Two vasopressors currently used in the treatment of various acute hypotensive states are metaraminol (Aramine; l-1-[m-hydroxyphenyl]-2-amino-1-propanol) and levarterenol (Levophed; l-norepinephrine). The cardiovascular and renal hemodynamics of these two drugs have been extensively studied by many investigators, both clinically and in experimental animals.1-3 Their local effects on the soft tissues, when administered intravenously or subcutaneously, have received inadequate attention, although in many patients the local necrotizing properties of various vasoconstrictors have been distressingly obvious.4
In a previous report,5 it was shown that soft-tissue sloughs associated with the intravenous administration of solutions containing arterenol were apparently due to extravascular infiltration of the solution. In addition, it was demonstrated that "Levophed sloughs" could be prevented by injecting phentolamine (Regitine) into and about the margins of the extravasation. Moyer6 and others7,8 have not observed deleterious local effects from the infiltration of soft tissue by solutions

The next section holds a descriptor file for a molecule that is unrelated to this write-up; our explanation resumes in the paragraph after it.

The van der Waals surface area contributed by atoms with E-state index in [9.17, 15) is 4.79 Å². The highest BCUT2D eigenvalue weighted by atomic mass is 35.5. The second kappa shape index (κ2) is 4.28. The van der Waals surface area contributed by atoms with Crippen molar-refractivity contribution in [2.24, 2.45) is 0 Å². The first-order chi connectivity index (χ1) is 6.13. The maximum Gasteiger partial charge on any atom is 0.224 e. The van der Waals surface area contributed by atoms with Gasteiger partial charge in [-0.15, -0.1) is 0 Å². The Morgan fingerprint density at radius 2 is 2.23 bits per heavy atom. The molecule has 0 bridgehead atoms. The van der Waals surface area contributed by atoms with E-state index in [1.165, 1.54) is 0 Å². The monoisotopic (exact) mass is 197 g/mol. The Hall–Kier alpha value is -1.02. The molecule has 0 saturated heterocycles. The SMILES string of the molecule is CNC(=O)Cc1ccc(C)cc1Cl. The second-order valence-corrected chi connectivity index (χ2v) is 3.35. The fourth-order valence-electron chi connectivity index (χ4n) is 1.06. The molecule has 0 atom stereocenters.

BRYANT MF, HOWARD JM. Necrotizing Properties of Metaraminol (Aramine) and Arterenol (Norepinephrine): Comparative Study. AMA Arch Surg. 1957;75(6):1020–1022. doi:https://doi.org/10.1001/archsurg.1957.01280180152023
Customize your JAMA Network experience by selecting one or more topics from the list below.
Create a personal account or sign in to: